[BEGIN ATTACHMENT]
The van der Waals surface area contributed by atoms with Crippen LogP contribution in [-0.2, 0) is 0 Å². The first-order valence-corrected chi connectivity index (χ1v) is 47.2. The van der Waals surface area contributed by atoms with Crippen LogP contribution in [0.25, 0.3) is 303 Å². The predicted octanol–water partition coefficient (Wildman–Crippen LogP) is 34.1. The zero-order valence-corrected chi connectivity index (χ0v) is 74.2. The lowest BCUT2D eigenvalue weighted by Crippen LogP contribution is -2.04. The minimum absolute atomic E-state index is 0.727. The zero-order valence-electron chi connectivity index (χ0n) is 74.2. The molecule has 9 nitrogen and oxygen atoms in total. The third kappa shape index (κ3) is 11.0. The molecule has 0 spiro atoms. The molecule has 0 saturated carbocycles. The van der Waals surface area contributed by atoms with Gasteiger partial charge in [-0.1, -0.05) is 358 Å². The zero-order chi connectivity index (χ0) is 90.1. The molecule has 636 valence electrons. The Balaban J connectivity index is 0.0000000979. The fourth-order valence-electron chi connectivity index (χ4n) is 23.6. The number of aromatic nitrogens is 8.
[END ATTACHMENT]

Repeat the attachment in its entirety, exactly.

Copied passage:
The van der Waals surface area contributed by atoms with Crippen LogP contribution in [-0.2, 0) is 0 Å². The first-order valence-corrected chi connectivity index (χ1v) is 47.2. The van der Waals surface area contributed by atoms with Crippen LogP contribution in [0.25, 0.3) is 303 Å². The predicted octanol–water partition coefficient (Wildman–Crippen LogP) is 34.1. The zero-order valence-corrected chi connectivity index (χ0v) is 74.2. The lowest BCUT2D eigenvalue weighted by Crippen LogP contribution is -2.04. The minimum absolute atomic E-state index is 0.727. The zero-order valence-electron chi connectivity index (χ0n) is 74.2. The molecule has 9 nitrogen and oxygen atoms in total. The third kappa shape index (κ3) is 11.0. The molecule has 0 spiro atoms. The molecule has 0 saturated carbocycles. The van der Waals surface area contributed by atoms with Gasteiger partial charge in [-0.1, -0.05) is 358 Å². The zero-order chi connectivity index (χ0) is 90.1. The molecule has 636 valence electrons. The Balaban J connectivity index is 0.0000000979. The fourth-order valence-electron chi connectivity index (χ4n) is 23.6. The number of aromatic nitrogens is 8.